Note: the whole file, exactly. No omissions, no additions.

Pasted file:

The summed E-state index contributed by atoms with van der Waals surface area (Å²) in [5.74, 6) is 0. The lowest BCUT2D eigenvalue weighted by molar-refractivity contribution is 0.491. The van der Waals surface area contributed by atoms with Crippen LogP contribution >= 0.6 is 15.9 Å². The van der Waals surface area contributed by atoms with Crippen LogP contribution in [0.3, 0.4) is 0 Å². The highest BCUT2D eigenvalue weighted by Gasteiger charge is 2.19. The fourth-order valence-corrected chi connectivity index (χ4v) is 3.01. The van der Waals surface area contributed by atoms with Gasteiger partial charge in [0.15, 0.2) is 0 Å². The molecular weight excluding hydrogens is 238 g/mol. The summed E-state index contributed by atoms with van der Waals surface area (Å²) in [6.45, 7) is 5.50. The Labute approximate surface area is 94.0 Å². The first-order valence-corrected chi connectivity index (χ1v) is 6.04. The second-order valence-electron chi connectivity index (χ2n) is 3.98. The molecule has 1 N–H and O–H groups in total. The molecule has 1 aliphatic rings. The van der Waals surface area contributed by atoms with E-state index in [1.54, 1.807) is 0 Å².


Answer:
The summed E-state index contributed by atoms with van der Waals surface area (Å²) in [5.74, 6) is 0. The lowest BCUT2D eigenvalue weighted by molar-refractivity contribution is 0.491. The van der Waals surface area contributed by atoms with Crippen LogP contribution >= 0.6 is 15.9 Å². The van der Waals surface area contributed by atoms with Crippen LogP contribution in [0.3, 0.4) is 0 Å². The highest BCUT2D eigenvalue weighted by Gasteiger charge is 2.19. The fourth-order valence-corrected chi connectivity index (χ4v) is 3.01. The van der Waals surface area contributed by atoms with Gasteiger partial charge in [0.15, 0.2) is 0 Å². The molecular weight excluding hydrogens is 238 g/mol. The summed E-state index contributed by atoms with van der Waals surface area (Å²) in [6.45, 7) is 5.50. The Labute approximate surface area is 94.0 Å². The first-order valence-corrected chi connectivity index (χ1v) is 6.04. The second-order valence-electron chi connectivity index (χ2n) is 3.98. The molecule has 1 N–H and O–H groups in total. The molecule has 1 aliphatic rings. The van der Waals surface area contributed by atoms with E-state index in [1.54, 1.807) is 0 Å².